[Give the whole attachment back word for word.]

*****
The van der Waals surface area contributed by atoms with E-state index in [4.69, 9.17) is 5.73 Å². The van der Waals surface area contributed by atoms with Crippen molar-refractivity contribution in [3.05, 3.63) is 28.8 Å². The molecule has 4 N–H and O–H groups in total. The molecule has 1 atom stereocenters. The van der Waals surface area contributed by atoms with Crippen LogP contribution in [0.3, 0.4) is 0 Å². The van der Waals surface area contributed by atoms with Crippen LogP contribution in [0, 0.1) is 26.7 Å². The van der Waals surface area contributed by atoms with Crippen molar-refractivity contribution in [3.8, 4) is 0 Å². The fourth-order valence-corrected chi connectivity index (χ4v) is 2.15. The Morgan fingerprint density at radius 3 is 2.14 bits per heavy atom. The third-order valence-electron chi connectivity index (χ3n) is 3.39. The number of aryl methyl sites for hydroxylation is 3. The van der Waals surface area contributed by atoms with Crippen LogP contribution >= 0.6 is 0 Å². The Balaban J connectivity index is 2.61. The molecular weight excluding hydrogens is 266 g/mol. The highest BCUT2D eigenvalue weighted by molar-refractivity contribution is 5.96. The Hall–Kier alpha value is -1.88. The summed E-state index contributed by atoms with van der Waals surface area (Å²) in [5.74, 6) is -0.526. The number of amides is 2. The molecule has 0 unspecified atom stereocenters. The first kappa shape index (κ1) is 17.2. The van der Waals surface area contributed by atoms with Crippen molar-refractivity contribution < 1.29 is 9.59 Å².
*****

The van der Waals surface area contributed by atoms with E-state index in [4.69, 9.17) is 5.73 Å². The van der Waals surface area contributed by atoms with Crippen molar-refractivity contribution in [3.05, 3.63) is 28.8 Å². The molecule has 4 N–H and O–H groups in total. The molecule has 1 atom stereocenters. The van der Waals surface area contributed by atoms with Crippen LogP contribution in [0.3, 0.4) is 0 Å². The van der Waals surface area contributed by atoms with Crippen LogP contribution in [0, 0.1) is 26.7 Å². The van der Waals surface area contributed by atoms with Crippen molar-refractivity contribution in [3.8, 4) is 0 Å². The fourth-order valence-corrected chi connectivity index (χ4v) is 2.15. The Morgan fingerprint density at radius 3 is 2.14 bits per heavy atom. The third-order valence-electron chi connectivity index (χ3n) is 3.39. The number of aryl methyl sites for hydroxylation is 3. The van der Waals surface area contributed by atoms with Crippen LogP contribution >= 0.6 is 0 Å². The Balaban J connectivity index is 2.61. The molecular weight excluding hydrogens is 266 g/mol. The highest BCUT2D eigenvalue weighted by molar-refractivity contribution is 5.96. The Hall–Kier alpha value is -1.88. The summed E-state index contributed by atoms with van der Waals surface area (Å²) in [5.74, 6) is -0.526. The number of amides is 2. The molecule has 0 unspecified atom stereocenters. The first kappa shape index (κ1) is 17.2. The van der Waals surface area contributed by atoms with Crippen molar-refractivity contribution < 1.29 is 9.59 Å².